Melbourne, Australia Report of what it's like to live there - 07/18/17

Personal Experiences from Melbourne, Australia

Melbourne, Australia 07/18/17


1. Was this post your first expatriate experience? If not, what other cities have you lived in as an expat?

I've lived in Vienna, Berlin, Munich, and Santo Domingo (Dominican Republic).

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2. What is your home city/country? How long is the trip to post from there, with what connections? How easy/difficult is it to travel to this city/country?

Sacramento, CA. It's a 14.5-15 hour non-stop flight to LAX from MEL, then about a one hour connecting flight to get home.

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3. How long have you lived here?

Just over one year.

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4. What brought you to this city (e.g. diplomatic mission, business, NGO, teaching, retirement, etc.)?

Diplomatic mission (U.S. consulate)

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Housing, Groceries & Food:

1. What is your housing like? What are typical housing sizes, locations, and commute times for expatriates?

We have lived in two locations: consulate staff who are single or have a partner but no children, or one young child, are typically assigned to an apartment in the downtown area. We lived in a city apartment for the first year. Families usually get a single-family home or a townhouse with a very small yard.

Housing sizes are probably average. Our apartment was a 3-bed, 2-bath, about 1600 sf. The house we are currently in is a bit bigger, just over 1800 sf.

All of the housing is modern (built within the last 20 yrs). The city location is about a 30 min commute to the office, via tram or bus. Almost no one drives to work because public transit is great and parking is expensive. The homes are in the southeastern suburbs of Brighton and Hampton, really lovely areas that are some of the wealthiest suburbs in Melbourne. Close to the beaches, parks, nice schools, shopping areas, etc.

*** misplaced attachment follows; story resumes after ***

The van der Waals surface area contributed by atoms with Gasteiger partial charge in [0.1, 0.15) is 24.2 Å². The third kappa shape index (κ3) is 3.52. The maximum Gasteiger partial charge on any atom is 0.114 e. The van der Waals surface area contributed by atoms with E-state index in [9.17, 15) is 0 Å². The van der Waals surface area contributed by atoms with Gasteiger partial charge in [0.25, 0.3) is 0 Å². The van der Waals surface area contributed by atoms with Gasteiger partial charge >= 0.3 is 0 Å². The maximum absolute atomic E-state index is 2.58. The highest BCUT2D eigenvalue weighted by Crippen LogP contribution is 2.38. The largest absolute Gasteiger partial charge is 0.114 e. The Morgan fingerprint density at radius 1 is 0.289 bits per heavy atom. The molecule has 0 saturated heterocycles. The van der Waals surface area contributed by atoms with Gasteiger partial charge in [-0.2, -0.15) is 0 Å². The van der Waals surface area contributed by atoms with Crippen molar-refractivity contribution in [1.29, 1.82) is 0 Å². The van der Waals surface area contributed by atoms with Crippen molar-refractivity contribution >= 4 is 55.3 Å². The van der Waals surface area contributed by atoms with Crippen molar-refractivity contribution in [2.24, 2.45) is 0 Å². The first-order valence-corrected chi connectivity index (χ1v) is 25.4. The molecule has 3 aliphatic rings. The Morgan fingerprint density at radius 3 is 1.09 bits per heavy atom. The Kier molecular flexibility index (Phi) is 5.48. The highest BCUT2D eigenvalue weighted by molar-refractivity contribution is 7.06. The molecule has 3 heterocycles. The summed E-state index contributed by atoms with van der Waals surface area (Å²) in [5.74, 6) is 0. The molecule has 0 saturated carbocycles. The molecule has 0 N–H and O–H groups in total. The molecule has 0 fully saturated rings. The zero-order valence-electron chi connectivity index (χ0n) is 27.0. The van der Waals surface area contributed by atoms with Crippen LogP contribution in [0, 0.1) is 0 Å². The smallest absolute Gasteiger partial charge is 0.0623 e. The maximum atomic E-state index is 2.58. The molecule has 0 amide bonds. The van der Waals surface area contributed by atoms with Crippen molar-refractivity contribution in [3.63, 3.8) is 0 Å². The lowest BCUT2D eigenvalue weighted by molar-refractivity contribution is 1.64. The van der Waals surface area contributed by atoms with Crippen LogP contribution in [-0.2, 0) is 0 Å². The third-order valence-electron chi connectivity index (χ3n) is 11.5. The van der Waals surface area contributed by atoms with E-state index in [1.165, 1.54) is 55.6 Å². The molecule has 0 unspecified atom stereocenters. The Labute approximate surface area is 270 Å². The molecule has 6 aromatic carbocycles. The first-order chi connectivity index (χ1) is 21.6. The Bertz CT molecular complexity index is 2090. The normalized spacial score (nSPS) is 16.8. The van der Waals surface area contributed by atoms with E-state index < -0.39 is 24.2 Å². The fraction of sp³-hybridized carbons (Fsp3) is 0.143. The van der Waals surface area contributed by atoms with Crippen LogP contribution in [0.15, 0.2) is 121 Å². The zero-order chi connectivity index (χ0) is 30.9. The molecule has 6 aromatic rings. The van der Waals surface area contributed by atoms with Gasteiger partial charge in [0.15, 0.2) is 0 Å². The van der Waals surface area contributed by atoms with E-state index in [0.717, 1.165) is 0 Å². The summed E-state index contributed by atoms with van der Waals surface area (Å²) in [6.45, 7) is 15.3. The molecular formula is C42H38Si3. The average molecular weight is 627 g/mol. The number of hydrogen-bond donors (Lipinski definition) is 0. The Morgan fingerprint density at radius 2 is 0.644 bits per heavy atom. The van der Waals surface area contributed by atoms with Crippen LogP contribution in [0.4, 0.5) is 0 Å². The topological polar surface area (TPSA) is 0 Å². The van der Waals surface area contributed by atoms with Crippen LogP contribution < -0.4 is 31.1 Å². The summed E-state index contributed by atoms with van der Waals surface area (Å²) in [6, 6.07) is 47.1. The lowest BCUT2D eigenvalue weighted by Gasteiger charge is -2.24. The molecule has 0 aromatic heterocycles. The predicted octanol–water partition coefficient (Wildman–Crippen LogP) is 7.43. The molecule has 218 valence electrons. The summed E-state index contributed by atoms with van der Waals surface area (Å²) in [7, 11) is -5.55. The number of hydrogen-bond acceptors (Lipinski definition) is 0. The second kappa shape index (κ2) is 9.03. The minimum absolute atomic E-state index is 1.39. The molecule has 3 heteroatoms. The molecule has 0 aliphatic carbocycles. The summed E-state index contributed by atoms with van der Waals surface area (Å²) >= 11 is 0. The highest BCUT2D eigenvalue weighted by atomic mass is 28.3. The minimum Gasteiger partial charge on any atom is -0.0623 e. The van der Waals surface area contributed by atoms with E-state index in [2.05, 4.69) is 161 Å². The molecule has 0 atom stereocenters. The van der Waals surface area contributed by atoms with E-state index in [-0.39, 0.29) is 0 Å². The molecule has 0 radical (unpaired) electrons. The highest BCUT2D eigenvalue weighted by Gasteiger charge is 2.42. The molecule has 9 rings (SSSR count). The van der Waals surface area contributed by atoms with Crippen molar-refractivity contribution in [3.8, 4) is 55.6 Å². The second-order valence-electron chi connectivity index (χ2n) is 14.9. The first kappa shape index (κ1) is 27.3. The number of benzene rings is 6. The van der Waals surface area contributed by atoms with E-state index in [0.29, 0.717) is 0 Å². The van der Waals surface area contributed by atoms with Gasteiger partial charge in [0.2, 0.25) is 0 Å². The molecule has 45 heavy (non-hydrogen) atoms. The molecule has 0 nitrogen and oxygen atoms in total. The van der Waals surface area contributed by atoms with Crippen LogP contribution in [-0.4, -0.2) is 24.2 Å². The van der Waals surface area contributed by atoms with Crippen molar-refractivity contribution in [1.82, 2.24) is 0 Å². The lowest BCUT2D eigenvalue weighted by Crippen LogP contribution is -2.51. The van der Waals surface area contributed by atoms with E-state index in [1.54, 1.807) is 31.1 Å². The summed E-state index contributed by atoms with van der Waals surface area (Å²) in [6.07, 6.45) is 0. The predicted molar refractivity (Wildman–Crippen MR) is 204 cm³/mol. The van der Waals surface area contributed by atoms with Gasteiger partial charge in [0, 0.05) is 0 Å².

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2. How would you describe the availability and cost of groceries and household supplies relative to your home country?

Everything is available. Cost is comparable to the U.S. Just remember based on the exchange rate, you're getting a 20-25% discount. Australian produce is high quality and plentiful. Australia is very proud of its agriculture industry and for good reason. You will see a few imported products from California (my home state) such as dates.

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3. What household or grocery items do you wish you had shipped to post?

There are some American grocery items that are hard to find here but if you are craving something, you can always have it shipped to the DPO.

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4. What typical restaurants, food delivery services, and/or takeout options are popular among expatriates?

Too many to mention! Melbourne is a foodie paradise...literally. Any kind of cuisine you want, you can find here, and there are delivery services like Foodora and Deliveroo. My favorite meal to eat out is breakfast (brekky or brekkie in Aussie slang). Australia does breakfast very, very well. And the coffee...they are very particular about their coffee!

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5. Are there any unusual problems with insects or other infestations in housing?

Be on the lookout for spiders wherever you are (even in the office we have found big Huntsman spiders!) Possums are an issue if you live in the suburbs or anywhere there is foliage. They are pests but you can't abate them because they are a protected species.

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Daily Life:

1. How do you send and receive your letters and package mail? Are local postal facilities adequate?

The DPO at the U.S. consulate. AusPost for work-related mail, not always reliable.

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2. What is the availability and cost of household help, and what types of help are typically employed by expatriates?

It's available but you'll pay. Babysitting usually starts at A$20/hour but many will charge A$25/hour. We were lucky to find someone who only charged A$15/hour, but that is actually below the minimum wage here, which is about A$17.40. For cleaning - expect to pay the same rates. We are back to cleaning our own house again after having very affordable full-time help in the Dominican Republic.